[21] F. Hoyle, “The synthesis of the elements from hydrogen,” Monthly Notices of the Royal Astronomical Society, vol. 106, 1946, pp. 343-383. http://tinyurl.com/6elx9ly http://articles.adsabs.harvard.edu//full/1946MNRAS.106..343H/0000343.000.html
[22] W. Prout, “On the relation between the specific gravities of bodies in their gaseous state and the weights of their atoms,” Annals of Philosophy, vol. 6, 1815, pp. 321-330.http://web.lemoyne.edu/~giunta/ea/PROUTann.HTML; “Correction of a mistake in the essay on the relation between the specific gravities of bodies in their gaseous state and the weights of their atoms,” Annals of Philosophy, Vol. 7, 1816, pp. 111-113,. http://web.lemoyne.edu/~giunta/ea/PROUTann.HTML
[23] E. M. Burbidge, G. R. Burbidge, W. A. Fowler and F. Hoyle (B2FH), “Synthesis of the elements in stars,” Reviews of Modern Physics, vol. 29, 1957, pp. 547-650.
[24] D. D. Clayton, “Principles of Stellar Evolution and Nucleosynthesis,” 2nd Edition, University of Chicago Press, Chicago, 1983. .
[25] C. E. Rolfs and W. S. Rodney, “Cauldrons in the Cosmos,” In: D. N. Schramm, Ed., University of Chicago Press, Chicago, 1988.
[26] E. Chaisson and S. McMillan, “Astronomy Today,” 3rd Edition, Prentice-Hall, Englewood Cliffs, 1999.
[27] R. Jr. Davis, D. S. Harmer and K. C. Hoffman, “Search for neutrinos from the Sun,” Physical Review Letters, vol. 20, 1968, pp. 1205-1209.
[28] J. N. Bahcall and R. Jr. Davis, “Solar-neutrinos: A scientific puzzle,” Science, vol. 191, 1976, pp. 264-267.
[29] T. Kirsten, “Solar neutrino experiments: Results and implications,” Reviews of Modern Physics, vol. 71, 1999, pp. 1213-1232.
[30] A. Dar and G. Shaviv, “Standard solar neutrinos,” Astrophysics Journal, vol. 468, 1996, pp. 933-946. http://arxiv.org/pdf/astro-ph/9604009v1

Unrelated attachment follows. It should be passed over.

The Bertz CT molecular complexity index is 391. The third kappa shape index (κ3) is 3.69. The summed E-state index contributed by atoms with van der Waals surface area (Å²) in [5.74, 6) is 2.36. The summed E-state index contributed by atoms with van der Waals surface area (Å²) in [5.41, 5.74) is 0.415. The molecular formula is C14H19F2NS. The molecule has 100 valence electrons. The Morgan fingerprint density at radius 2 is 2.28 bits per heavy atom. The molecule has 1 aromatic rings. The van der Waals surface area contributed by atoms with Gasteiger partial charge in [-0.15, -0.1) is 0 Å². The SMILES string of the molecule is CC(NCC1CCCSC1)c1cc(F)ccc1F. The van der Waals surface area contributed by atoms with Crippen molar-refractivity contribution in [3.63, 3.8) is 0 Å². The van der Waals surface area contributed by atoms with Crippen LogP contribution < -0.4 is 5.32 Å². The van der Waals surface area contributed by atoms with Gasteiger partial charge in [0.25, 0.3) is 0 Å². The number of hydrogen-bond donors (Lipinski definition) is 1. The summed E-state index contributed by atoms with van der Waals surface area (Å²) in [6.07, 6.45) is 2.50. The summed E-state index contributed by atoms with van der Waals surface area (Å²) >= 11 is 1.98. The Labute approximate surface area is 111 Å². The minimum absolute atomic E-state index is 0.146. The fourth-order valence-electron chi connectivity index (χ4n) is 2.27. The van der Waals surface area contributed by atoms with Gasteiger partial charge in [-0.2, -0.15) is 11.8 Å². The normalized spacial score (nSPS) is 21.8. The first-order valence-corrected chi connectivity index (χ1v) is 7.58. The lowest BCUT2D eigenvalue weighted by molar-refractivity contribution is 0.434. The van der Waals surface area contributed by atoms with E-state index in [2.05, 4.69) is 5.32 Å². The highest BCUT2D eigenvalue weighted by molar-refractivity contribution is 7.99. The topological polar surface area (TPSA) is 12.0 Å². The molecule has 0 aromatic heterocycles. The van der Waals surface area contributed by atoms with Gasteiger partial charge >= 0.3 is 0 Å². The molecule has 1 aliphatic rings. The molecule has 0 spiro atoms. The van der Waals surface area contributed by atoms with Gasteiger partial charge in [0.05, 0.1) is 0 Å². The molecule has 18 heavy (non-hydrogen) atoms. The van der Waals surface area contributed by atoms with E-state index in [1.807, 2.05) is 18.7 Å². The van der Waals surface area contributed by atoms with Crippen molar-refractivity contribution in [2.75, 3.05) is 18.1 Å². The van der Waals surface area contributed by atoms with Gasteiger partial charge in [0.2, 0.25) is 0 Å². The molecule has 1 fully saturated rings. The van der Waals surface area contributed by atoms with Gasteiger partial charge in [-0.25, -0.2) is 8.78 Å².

[31] H. Bethe, “Energy production in stars,” Physical Review, vol. 55, 1938, pp. 103-103.
[32] M. Newman, “Evolution of the solar constant, in Origins of Life and Evolution of Biospheres,” vol. 10, 1980, pp. 105-110.
[33] C. Sagan and C. Chyba, “The early Faint Sun paradox: Organic shielding of Ultraviolet-labile greenhouse gases,” Science, vol. 276, 1997, pp. 1217-1221.
[34] O. Manuel, C. Bolon, and P. Jangam, “The sun’s origin, composition and source of energy, Lunar and Planetary,” Science, Vol. XXIX, 2001. http://www.omatumr.com/lpsc.prn.pdf
[35] O. Manuel, B. W. Ninham and S. E. Friberg, “Super-fluidity in the solar interior: Implications for solar eruptions and climate,” Journal of Fusion Energy, Vol. 21, 2002, pp. 193-198. http://arxiv.org/pdf/astro-ph/0501441v1
[36] O. Manuel and Friberg, “Stig: Composition of the solar interior: Information from isotope ratios,” European Space Agency, SP-517, Ed., Lacoste, Hugette, 2003, pp. 345-348.
[37] Q. R. Ahmad, et al., “Measurement of charged current interactions produced by 8B solar neutrinos at the Sudbury Neutrino Observatory,” Physical Review Letters, Vol. 87, No. 7, 2001, p. 6. http://prl.aps.org/abstract/PRL/v87/i7/e071301
[38] Q. R. Ahmad, et al., “Direct evidence for neutrino flavor transfor-mation from neutral-current interactions in the Sudbury Neutrino Observatory,” Physical Review Letters, Vol. 89, No. 1, 2002, p. 6. http://prl.aps.org/abstract/PRL/v89/i1/e011301
[39] A. A. Aguilar-Arevalo, et al., “Event excess in the MiniBooNE search for oscillations,” Physical Review Letters, Vol. 105, No. 18, 2010, p. 5. http://prl.aps.org/abstract/PRL/v105/i18/e181801
[40] S.-S. Huang, “A nuclear-accretion theory of star formation,” Astronomical Society of the Pacific, Vol. 69, pp. 427-430, 1957.
[41] O. K. Manuel, “Neutrino Repulsion,” The APEIRON Journal, in press, 2011, p. 19. http://arxiv.org/pdf/1102.1499v1
[42] W. Baade and F. Zwicky, “Cosmic rays from super-novae,” Proceedings of the National Academy of Sciences, Vol. 20, 1934, pp. 259-263.
[43] A. Wolszczan and D. Frail, “A planetary system around the millisecond pulsar 1257 + 12,” Nature, 355, 145-147, 1992; A. Wolszczan, “Confirmation of Earth mass planets orbiting the millisecond pulsar 1257 + 12,” Science, Vol. 264, 1994, pp. 538-542.
[44] B. W. Ninham, “Charged Bose gas in astrophysics,” Physics Letters, 4, 1963, pp. 278-279.
[45] V. Dzhunushaliev, V. Folomeev, B. Kleihaus and J. Kunz, “A star harbouring a wormhole at its center,” 22 February 201, p. 15 http://arxiv.org/pdf/1102.4454v1
[46] P. K. Kuroda and W. A. Myers, “Plutonium-244 fission xenon in the most primitive meteorites,” Radiochimica Acta, Vol. 64, 1994, pp. 167-174.